WASHINGTON—The sad lesson of the House page scandal is that EVERYTHING in Washington is now seen through the lens of partisan politics—even the safety of children.
At every step in this still-emerging story, partisans of every stripe worked to protect their political party or hurt the other one, but there's no evidence that anyone ever acted sufficiently—or dared risk his or her party's image—to protect teenage boys from the inappropriate advances of former Rep. Mark Foley, R-Fla.
That's evident in how the scandal started—when unidentified partisans tried to get Florida newspapers to write stories about Foley's inappropriate e-mails to a 16-year-old boy who'd served as a House page.
They probably were trying either to hurt the Republican incumbent's prospect for re-election or to force him out of the gay closet, another political motive.
And politics is clear in the way Republican leaders in Congress reacted—treating it as a political problem rather than a moral or law enforcement problem.
Consider the reaction when word of the first troubling Foley e-mail was reported to the Republican chairman of the bipartisan House Page Board.
"As chairman of the bipartisan House Page Board," Rep. John Shimkus, R-Ill., said in his first statement on the matter last Friday, "I took immediate action to investigate."
Yet, despite his own emphasis that he chaired a bipartisan board, Shimkus kept the report secret from the panel's Democrat, Rep. Dale Kildee, D-Mich.
Instead, he went with the House clerk to see Foley, asked him about the e-mails, was told they were innocent and told Foley to stop.
"In my 21 years as a member of the House Page Board, every decision has been made on not just a bipartisan basis, but on a nonpartisan basis," Kildee said. "I was outraged to learn that the House Republican leadership kept to itself the knowledge of Mr. Foley's despicable behavior toward the House pages."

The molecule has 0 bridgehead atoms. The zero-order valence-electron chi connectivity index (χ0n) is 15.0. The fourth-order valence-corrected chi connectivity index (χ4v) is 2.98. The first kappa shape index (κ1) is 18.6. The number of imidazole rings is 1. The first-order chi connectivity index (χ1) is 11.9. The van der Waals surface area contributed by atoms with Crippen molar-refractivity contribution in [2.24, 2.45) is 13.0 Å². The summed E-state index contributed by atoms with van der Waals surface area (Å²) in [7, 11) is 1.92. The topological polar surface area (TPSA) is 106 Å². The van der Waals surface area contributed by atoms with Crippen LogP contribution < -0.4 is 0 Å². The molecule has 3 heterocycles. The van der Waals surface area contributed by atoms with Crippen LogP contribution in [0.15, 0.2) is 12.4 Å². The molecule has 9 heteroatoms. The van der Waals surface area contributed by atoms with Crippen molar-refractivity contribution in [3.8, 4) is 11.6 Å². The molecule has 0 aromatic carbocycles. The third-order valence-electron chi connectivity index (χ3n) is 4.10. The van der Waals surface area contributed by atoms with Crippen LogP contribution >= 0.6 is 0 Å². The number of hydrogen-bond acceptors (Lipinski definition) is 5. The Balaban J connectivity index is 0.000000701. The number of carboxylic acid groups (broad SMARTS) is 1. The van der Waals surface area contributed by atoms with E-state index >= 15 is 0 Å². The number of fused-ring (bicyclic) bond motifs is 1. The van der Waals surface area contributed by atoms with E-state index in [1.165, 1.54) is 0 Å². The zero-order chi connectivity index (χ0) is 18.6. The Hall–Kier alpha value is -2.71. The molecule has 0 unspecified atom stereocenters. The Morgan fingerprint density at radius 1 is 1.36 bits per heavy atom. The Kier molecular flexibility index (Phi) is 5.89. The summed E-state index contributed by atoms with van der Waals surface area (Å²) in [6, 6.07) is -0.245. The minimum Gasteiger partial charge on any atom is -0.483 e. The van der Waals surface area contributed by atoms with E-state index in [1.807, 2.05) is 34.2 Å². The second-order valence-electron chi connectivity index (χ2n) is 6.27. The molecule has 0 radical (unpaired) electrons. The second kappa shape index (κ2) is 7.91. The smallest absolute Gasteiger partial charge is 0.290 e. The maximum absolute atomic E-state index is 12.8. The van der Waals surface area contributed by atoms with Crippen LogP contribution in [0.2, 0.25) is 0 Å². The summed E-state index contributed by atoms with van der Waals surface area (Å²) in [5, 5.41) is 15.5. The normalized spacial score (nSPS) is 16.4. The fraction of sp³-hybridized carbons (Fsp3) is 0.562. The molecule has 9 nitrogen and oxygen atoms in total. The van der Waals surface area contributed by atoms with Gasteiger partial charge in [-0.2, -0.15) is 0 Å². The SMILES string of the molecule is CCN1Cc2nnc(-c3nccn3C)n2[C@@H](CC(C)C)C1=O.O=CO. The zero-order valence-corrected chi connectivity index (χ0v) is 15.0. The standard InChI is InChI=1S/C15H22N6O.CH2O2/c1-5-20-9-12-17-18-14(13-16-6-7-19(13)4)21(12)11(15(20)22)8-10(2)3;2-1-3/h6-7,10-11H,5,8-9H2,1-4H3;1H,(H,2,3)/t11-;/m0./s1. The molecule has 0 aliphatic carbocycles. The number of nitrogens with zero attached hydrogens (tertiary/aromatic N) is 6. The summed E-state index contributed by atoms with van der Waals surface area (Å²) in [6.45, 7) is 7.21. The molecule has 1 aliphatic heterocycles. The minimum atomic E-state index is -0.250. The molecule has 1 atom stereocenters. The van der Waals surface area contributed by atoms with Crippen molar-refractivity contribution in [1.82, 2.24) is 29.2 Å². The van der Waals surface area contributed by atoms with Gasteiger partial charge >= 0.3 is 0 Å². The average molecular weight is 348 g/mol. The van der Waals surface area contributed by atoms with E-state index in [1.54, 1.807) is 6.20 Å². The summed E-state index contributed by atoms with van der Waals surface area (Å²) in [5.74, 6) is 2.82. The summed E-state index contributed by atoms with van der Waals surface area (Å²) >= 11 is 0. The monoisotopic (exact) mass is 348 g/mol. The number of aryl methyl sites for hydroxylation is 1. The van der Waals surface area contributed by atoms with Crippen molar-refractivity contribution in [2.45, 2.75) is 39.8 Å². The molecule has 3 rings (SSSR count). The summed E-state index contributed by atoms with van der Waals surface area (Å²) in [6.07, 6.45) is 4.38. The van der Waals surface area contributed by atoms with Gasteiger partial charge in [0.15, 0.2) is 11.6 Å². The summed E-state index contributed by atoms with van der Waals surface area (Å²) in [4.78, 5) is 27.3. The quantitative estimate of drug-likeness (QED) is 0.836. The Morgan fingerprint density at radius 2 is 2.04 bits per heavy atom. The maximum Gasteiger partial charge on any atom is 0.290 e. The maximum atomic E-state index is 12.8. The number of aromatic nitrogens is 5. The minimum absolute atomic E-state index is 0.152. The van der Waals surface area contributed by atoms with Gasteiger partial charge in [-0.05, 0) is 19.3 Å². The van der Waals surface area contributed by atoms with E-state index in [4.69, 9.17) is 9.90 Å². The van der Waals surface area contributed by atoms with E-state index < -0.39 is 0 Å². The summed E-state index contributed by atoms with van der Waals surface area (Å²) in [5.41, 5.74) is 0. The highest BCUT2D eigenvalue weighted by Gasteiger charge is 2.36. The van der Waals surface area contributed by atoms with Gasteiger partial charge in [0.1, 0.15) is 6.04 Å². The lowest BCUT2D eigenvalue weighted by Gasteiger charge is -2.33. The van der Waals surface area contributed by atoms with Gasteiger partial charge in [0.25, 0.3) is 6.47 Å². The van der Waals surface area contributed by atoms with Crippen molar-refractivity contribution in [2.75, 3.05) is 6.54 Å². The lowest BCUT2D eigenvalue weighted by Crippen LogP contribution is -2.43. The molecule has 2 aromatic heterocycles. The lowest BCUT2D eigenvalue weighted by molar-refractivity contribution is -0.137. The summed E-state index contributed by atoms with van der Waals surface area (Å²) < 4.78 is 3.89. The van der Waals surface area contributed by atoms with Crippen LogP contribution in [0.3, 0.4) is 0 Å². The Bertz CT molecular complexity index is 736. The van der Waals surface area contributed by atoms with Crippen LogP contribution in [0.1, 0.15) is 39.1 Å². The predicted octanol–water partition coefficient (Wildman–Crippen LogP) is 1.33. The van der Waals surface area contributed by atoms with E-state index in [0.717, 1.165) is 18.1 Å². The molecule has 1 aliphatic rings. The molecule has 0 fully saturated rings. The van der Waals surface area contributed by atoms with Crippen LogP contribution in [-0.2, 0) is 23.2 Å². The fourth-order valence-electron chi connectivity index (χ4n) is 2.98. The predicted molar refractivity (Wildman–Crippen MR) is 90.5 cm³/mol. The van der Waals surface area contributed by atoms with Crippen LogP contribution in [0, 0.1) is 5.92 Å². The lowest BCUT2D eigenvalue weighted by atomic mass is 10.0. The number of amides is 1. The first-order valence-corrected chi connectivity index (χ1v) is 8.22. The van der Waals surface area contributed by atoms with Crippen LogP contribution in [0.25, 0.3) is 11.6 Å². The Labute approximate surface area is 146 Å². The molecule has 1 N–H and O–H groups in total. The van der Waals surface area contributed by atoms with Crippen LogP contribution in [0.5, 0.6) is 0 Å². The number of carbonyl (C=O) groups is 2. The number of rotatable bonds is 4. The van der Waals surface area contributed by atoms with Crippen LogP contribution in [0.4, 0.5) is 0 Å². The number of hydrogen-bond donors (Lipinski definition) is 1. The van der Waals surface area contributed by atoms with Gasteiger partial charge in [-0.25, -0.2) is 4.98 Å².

Why wouldn't Shimkus want bipartisan support? Perhaps he didn't want the Democrats to know about a potential problem in the Republican ranks. But if he'd treated the report as a bipartisan matter, as intended when the board was set up in 1982, there might have been a different outcome.
The full board might well have investigated more deeply. They might have talked to other pages and learned that Foley was a known problem. They could have turned the matter over to the bipartisan House Ethics Committee for resolution, or to law enforcers. Democrats then would have no grounds to blame Republican leaders for shielding Foley's behavior.
Instead, even once the Foley scandal became public, Shimkus treated it as a Republican problem. He huddled for hours with House Speaker Dennis Hastert, R-Ill., then announced that he'd met with pages and that he and Hastert had created a toll-free number for the pages to call to report problems.
Shimkus also said he'd work "in the days ahead" with other members of the Page Board. But bipartisanship still could wait; he hadn't even notified Kildee of the toll-free phone line.
Let's not let Democrats entirely off the partisanship hook.
They've been demanding, rightly, to know precisely what Republican leaders knew about Foley's behavior. Yet they apparently have absolutely no interest in knowing who first got hold of the e-mails and spread them around Florida—without warning the teens in the page program.
Democrats also have been using guilt by association to hurt Republicans in close election fights.
"Foley Sex Scandal Hits Mike DeWine," blared one headline from the party's political operation for Senate campaigns.
How was Ohio Republican Sen. DeWine hit by the sex scandal? Because he declined to say that Hastert and other Republican leaders should resign. Instead he said: " You have to look and see what they knew, what they did about it. I would want to know what they did about it."
That's hardly DeWine getting caught up in a sex scandal. But it's definitely partisan politics. And in Washington_ built on a swamp—that's what drives everything, even this sad story, which has plenty of politicians and no heroes.
(Steven Thomma is chief political correspondent for the McClatchy Washington bureau. Write to him at: McClatchy Newspapers, 700 12th St. N.W., Suite 1000, Washington, DC 20005-3994, or e-mail firstname.lastname@example.org.)